Opening in 1939 Transylvania, five-year-old Josef witnesses the murder of his family by the Romanian Iron Guard and is rescued by a Gentile maid to be raised as her own son. Five years later, Josef rescues a young girl, Mila, after her parents are killed while running to meet the Rebbe they hoped would save them. Josef helps Mila reach Zalman Stern, a leader in the Satmar community, in whose home Mila is raised as a sister to Zalman’s daughter, Atara. As the two girls mature, Mila’s faith intensifies, while her beloved sister Atara discovers a world of books and learning that she cannot ignore. With the rise of communism in central Europe, the family moves to Paris, to the Marais, where Zalman tries to raise his children apart from the city in which they live.

When the two girls come of age, Mila marries within the faith, while Atara continues to question fundamentalist doctrine. The different choices the two sisters makes force them apart until a dangerous secret threatens to banish them from the only community they’ve ever known.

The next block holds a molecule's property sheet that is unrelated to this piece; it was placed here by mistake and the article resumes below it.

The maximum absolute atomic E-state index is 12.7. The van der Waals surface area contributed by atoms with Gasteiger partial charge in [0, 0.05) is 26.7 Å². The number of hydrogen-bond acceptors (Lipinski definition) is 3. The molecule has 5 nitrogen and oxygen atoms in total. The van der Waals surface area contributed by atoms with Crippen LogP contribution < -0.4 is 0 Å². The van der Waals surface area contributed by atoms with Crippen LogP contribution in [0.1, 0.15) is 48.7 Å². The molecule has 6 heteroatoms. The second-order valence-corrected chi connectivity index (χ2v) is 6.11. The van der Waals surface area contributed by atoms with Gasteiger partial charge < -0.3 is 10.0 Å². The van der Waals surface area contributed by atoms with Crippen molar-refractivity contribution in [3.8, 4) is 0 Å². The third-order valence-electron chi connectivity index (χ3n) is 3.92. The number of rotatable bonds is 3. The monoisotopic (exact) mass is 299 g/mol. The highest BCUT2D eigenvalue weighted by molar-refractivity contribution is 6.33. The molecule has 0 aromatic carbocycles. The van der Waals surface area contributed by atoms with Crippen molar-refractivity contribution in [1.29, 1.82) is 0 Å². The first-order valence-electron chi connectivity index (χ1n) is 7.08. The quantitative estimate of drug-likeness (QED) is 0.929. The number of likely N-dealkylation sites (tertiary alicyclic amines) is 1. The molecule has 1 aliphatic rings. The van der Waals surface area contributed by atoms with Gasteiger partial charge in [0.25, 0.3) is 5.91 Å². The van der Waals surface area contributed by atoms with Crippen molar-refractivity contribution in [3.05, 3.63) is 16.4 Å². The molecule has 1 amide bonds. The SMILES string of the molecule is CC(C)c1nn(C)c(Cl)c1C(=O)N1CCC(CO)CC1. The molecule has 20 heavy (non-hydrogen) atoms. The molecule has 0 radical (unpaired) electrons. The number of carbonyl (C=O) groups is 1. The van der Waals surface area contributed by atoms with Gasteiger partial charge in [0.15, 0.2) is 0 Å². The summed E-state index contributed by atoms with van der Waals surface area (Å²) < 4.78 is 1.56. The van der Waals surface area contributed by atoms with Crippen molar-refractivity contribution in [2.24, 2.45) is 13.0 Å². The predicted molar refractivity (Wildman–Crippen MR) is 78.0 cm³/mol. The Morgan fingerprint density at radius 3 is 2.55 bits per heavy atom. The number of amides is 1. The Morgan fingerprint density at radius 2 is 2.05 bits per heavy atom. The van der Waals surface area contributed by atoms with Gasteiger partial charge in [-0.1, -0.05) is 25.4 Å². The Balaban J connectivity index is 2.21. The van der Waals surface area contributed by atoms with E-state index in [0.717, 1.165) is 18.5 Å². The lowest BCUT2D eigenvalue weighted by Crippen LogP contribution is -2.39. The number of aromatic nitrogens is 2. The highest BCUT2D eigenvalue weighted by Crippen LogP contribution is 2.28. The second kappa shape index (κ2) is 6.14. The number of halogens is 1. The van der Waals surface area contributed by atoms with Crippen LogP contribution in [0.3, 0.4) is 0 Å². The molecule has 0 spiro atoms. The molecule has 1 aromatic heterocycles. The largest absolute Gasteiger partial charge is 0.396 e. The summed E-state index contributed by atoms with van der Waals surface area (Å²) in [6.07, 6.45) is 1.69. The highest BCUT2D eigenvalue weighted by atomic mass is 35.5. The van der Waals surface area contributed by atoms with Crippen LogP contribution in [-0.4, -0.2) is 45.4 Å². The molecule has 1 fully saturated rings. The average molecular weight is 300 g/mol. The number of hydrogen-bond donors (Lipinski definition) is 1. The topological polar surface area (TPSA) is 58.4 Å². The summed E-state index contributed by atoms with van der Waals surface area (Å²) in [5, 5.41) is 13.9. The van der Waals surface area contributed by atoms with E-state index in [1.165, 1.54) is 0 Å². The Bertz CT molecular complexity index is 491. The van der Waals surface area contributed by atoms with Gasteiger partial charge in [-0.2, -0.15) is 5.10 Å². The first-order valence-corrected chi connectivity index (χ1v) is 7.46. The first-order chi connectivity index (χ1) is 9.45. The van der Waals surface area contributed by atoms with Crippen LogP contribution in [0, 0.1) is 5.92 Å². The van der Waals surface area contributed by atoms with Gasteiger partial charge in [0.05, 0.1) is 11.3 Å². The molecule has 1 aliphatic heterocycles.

Before reading this book I knew nothing about Hasidic Judaism, much less the Satmar sect. Admittedly, there were several times at the beginning of the story where I was a bit confused (and was forced to re-listen to whole passages) due to this lack of context, but as I grew more acclimated to the story and the language I was enthralled and quickly finished this sweeping and sometimes very sad novel.

This story is populated with a rich cast of characters, but the two sisters, Mila and Atara, are the heart of the story. Despite being very close as young girls, they grow apart as their differing views of faith begin to affect their life choices. After things come to head and Atara leaves the family, the story revolves almost solely around Mila. Mila is a complex and very admirable character, but there is a large hole throughout much of the rest of the narrative where Atara should be. Both of these women, their experiences and emotions, felt very real to me which is probably due in large part to the fact that Markovits herself grew up in a Satmar family and left when she was 19. In centering the story around Mila and not Atara (whose life choices mirror the author’s), it seems like Markovits could be exploring the path she choose not to take.